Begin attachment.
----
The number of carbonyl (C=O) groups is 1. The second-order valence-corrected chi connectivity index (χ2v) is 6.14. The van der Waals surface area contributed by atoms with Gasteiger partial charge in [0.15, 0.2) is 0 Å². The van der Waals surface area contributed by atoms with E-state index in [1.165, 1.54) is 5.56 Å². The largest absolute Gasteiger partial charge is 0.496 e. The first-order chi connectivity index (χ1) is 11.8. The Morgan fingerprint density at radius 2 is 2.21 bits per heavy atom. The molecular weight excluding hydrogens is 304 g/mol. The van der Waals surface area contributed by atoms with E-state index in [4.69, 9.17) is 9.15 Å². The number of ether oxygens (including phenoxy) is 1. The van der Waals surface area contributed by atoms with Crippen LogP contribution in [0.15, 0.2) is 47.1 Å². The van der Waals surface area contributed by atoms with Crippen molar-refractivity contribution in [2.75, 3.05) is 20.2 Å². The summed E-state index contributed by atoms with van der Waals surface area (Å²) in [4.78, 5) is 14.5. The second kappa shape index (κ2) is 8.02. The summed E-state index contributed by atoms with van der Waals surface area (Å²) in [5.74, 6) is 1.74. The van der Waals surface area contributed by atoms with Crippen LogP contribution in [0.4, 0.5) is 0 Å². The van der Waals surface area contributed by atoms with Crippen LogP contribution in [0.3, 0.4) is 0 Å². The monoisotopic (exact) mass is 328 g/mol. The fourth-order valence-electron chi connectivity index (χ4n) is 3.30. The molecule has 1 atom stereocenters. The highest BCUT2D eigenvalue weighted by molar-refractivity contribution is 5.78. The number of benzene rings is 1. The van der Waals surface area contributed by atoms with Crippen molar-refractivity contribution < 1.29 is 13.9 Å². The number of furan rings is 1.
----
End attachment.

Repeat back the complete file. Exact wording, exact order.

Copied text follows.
The number of carbonyl (C=O) groups is 1. The second-order valence-corrected chi connectivity index (χ2v) is 6.14. The van der Waals surface area contributed by atoms with Gasteiger partial charge in [0.15, 0.2) is 0 Å². The van der Waals surface area contributed by atoms with E-state index in [1.165, 1.54) is 5.56 Å². The largest absolute Gasteiger partial charge is 0.496 e. The first-order chi connectivity index (χ1) is 11.8. The Morgan fingerprint density at radius 2 is 2.21 bits per heavy atom. The molecular weight excluding hydrogens is 304 g/mol. The van der Waals surface area contributed by atoms with E-state index in [4.69, 9.17) is 9.15 Å². The number of ether oxygens (including phenoxy) is 1. The van der Waals surface area contributed by atoms with Crippen LogP contribution in [0.15, 0.2) is 47.1 Å². The van der Waals surface area contributed by atoms with Crippen molar-refractivity contribution in [2.75, 3.05) is 20.2 Å². The summed E-state index contributed by atoms with van der Waals surface area (Å²) in [4.78, 5) is 14.5. The second kappa shape index (κ2) is 8.02. The summed E-state index contributed by atoms with van der Waals surface area (Å²) in [5.74, 6) is 1.74. The van der Waals surface area contributed by atoms with Crippen LogP contribution in [0.4, 0.5) is 0 Å². The van der Waals surface area contributed by atoms with Crippen LogP contribution in [0.3, 0.4) is 0 Å². The monoisotopic (exact) mass is 328 g/mol. The fourth-order valence-electron chi connectivity index (χ4n) is 3.30. The molecule has 1 atom stereocenters. The highest BCUT2D eigenvalue weighted by molar-refractivity contribution is 5.78. The number of benzene rings is 1. The van der Waals surface area contributed by atoms with Crippen molar-refractivity contribution < 1.29 is 13.9 Å². The number of furan rings is 1.